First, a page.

The Holy Face
The icon Not Made by Human Hands is also called the Holy Face or the Mandylion. The story surrounds King Abgar, king of Edessa during the earthly life of Christ and who was seriously ill. The king knew of Christ’s healing power and sent his court servant/painter to seek out Christ and to bring Him to the king. The servant could not come near to Christ because of the crowds of people, but Christ knew that the king needed healing. Christ proceeded to press his face into a cloth (the original “Made-Without-Hands Icon”, mandylion), imprinting the cloth with His image and gave the cloth to the servant. The servant brought the cloth to his king and King Abgar was thus healed.
There could not exist any icon until God revealed Himself and in Jesus Christ the fullness of God was made manifest to the world. The invisible God chose to make Himself visible so that we can commune with Him and become one with Him. The Holy face fills our souls with great magnitude of iconographic joy. He reaches out to us in love, He invites us to know God, He comes to us not to condemn but to save. His Face remains open to all the sorrows of the world. In His face we see everything which encompasses human nature; body, soul, emotions, thoughts and will. In His face all exist in perfect harmony, beautiful and transparent to the light of Divine Nature.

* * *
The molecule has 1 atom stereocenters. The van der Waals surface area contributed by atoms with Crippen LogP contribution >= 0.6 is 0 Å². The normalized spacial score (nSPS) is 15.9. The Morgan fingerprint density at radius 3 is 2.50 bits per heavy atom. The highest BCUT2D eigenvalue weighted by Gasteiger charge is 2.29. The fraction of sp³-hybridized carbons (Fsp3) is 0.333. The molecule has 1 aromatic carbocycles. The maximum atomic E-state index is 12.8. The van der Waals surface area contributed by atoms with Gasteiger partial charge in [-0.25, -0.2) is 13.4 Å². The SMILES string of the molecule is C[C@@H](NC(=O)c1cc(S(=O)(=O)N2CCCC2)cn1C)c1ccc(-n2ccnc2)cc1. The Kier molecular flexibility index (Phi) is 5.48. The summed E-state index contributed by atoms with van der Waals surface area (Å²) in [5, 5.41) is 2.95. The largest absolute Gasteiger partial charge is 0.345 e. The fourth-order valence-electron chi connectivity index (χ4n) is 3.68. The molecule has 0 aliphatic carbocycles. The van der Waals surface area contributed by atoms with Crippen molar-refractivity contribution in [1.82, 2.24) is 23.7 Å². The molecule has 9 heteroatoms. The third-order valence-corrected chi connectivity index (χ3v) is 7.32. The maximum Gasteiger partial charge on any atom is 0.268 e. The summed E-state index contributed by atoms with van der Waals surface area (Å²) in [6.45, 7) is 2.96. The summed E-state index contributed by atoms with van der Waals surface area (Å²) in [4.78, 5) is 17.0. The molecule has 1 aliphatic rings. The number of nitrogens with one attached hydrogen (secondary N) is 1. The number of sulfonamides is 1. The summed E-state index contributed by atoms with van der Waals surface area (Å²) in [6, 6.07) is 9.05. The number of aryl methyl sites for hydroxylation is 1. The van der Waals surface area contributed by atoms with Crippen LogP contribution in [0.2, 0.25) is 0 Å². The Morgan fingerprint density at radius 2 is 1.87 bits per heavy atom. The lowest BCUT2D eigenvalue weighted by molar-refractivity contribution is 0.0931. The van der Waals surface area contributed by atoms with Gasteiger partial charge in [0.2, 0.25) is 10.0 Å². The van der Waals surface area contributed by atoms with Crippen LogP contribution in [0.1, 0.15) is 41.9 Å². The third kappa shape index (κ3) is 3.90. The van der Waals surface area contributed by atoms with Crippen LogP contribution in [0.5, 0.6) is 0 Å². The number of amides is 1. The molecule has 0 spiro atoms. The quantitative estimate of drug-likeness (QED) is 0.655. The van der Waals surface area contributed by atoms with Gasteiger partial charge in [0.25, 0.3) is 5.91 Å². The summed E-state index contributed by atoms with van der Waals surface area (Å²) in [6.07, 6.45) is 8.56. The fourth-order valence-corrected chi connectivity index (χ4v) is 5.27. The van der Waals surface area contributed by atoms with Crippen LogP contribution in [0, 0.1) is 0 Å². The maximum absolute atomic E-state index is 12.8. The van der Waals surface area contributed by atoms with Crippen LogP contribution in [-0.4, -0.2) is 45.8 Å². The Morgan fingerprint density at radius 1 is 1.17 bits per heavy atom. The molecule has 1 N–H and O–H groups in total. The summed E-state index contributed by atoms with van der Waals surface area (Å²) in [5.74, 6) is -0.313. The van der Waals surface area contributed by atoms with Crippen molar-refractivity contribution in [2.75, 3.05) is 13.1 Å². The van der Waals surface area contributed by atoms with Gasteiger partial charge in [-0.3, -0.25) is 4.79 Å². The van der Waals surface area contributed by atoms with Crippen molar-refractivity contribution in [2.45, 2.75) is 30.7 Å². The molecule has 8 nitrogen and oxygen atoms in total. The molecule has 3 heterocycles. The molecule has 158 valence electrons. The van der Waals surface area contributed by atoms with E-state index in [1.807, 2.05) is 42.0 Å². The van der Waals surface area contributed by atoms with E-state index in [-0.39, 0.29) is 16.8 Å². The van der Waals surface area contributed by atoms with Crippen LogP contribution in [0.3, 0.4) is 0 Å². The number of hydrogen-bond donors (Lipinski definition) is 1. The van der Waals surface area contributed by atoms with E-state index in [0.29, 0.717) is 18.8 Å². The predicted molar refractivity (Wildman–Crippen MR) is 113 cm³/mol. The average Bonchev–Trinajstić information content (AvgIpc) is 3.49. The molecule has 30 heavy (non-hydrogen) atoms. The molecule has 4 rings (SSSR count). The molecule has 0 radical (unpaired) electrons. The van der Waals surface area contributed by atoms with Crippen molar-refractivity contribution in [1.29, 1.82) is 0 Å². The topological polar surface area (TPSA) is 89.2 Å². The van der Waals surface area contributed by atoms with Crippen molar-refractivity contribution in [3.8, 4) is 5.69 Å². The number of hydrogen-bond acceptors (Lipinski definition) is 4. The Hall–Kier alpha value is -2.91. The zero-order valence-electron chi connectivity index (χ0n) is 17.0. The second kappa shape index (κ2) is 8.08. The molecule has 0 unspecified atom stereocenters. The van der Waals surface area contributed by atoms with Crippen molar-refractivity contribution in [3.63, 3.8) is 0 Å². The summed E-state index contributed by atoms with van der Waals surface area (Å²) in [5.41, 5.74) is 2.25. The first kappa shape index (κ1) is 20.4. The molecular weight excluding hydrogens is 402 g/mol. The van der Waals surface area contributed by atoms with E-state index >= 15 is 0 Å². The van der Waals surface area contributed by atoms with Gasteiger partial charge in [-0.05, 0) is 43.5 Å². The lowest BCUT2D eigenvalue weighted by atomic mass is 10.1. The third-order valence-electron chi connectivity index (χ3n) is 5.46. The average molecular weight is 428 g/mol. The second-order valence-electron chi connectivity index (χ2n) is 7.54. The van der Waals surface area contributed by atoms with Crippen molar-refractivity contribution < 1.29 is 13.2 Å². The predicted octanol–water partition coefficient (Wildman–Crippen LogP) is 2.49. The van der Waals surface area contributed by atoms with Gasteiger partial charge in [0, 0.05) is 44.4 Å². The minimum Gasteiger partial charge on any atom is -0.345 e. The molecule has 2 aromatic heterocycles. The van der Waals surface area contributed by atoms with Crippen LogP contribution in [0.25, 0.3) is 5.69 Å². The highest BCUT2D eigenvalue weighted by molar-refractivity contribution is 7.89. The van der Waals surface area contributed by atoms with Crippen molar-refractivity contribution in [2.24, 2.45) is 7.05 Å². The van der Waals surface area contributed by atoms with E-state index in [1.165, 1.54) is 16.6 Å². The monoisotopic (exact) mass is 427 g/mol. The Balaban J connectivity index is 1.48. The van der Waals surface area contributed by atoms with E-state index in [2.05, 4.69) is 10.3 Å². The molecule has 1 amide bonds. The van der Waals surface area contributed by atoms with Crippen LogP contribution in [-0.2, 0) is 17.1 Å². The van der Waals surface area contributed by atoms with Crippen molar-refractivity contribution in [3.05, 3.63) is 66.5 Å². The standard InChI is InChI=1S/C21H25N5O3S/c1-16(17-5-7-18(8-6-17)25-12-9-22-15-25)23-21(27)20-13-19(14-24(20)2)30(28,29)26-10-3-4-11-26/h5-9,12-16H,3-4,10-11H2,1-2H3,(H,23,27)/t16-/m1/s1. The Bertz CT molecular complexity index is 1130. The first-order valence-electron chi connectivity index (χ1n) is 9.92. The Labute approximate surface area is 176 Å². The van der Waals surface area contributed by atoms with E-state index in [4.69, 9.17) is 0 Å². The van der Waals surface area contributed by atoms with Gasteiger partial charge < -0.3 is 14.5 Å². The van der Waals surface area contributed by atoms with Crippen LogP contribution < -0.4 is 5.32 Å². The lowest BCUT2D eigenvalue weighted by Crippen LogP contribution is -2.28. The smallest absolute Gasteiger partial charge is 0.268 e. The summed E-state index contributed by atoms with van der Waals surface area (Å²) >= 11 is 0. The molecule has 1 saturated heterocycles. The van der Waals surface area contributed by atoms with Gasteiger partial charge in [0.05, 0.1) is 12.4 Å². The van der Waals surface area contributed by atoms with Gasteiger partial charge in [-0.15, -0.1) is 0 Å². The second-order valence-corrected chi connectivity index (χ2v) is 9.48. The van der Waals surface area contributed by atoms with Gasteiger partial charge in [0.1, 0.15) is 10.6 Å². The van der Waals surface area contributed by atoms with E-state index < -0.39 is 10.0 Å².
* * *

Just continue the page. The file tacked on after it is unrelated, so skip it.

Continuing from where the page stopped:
The icon of the Holy Face is the Church’s first liturgical icon given to us by Christ Himself.
We will explore the theology and spirituality of the icon of The Holy Face. We will explore how liturgy visibly embodies the spirituality and sacramental mission of the Holy Icons. In the lyrical beauty of our liturgy we truly learn that “beauty will save the world,” because here, in faith and love and hope, we have indeed encountered the Lord of Heaven and earth and all that is visible and invisible — we can see, and truly live, by the light of Christ.
And the Word became flesh
and dwelt among us,
and we have seen His glory,
glory as of the only-begotten from the Father,
full of grace and truth.